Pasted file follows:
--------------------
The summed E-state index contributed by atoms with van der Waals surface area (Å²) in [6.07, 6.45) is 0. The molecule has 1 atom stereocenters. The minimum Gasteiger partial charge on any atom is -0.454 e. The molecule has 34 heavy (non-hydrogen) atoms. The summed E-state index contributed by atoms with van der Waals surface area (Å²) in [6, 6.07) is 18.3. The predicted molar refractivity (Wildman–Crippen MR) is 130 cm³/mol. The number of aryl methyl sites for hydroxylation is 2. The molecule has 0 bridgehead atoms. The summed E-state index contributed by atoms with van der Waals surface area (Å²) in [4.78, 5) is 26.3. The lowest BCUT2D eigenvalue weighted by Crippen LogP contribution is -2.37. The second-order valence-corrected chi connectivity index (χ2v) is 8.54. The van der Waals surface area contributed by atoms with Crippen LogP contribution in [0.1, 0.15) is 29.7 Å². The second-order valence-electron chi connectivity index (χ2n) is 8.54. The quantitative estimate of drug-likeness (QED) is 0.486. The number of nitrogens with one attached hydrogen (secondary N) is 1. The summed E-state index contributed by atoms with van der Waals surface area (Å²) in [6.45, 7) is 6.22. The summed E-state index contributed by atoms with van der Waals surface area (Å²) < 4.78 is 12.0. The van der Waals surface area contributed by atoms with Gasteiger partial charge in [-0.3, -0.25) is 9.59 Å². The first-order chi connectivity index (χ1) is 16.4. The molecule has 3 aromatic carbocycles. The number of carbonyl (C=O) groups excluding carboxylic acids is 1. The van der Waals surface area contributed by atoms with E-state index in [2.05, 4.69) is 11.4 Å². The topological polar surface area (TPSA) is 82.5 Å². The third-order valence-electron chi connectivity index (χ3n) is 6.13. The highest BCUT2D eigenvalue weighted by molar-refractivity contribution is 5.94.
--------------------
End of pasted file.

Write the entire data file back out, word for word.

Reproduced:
The summed E-state index contributed by atoms with van der Waals surface area (Å²) in [6.07, 6.45) is 0. The molecule has 1 atom stereocenters. The minimum Gasteiger partial charge on any atom is -0.454 e. The molecule has 34 heavy (non-hydrogen) atoms. The summed E-state index contributed by atoms with van der Waals surface area (Å²) in [6, 6.07) is 18.3. The predicted molar refractivity (Wildman–Crippen MR) is 130 cm³/mol. The number of aryl methyl sites for hydroxylation is 2. The molecule has 0 bridgehead atoms. The summed E-state index contributed by atoms with van der Waals surface area (Å²) in [4.78, 5) is 26.3. The lowest BCUT2D eigenvalue weighted by Crippen LogP contribution is -2.37. The second-order valence-corrected chi connectivity index (χ2v) is 8.54. The van der Waals surface area contributed by atoms with Crippen LogP contribution in [0.1, 0.15) is 29.7 Å². The second-order valence-electron chi connectivity index (χ2n) is 8.54. The quantitative estimate of drug-likeness (QED) is 0.486. The number of nitrogens with one attached hydrogen (secondary N) is 1. The summed E-state index contributed by atoms with van der Waals surface area (Å²) in [6.45, 7) is 6.22. The summed E-state index contributed by atoms with van der Waals surface area (Å²) < 4.78 is 12.0. The van der Waals surface area contributed by atoms with Gasteiger partial charge in [-0.3, -0.25) is 9.59 Å². The first-order chi connectivity index (χ1) is 16.4. The molecule has 3 aromatic carbocycles. The number of carbonyl (C=O) groups excluding carboxylic acids is 1. The van der Waals surface area contributed by atoms with E-state index in [2.05, 4.69) is 11.4 Å². The topological polar surface area (TPSA) is 82.5 Å². The third-order valence-electron chi connectivity index (χ3n) is 6.13. The highest BCUT2D eigenvalue weighted by molar-refractivity contribution is 5.94.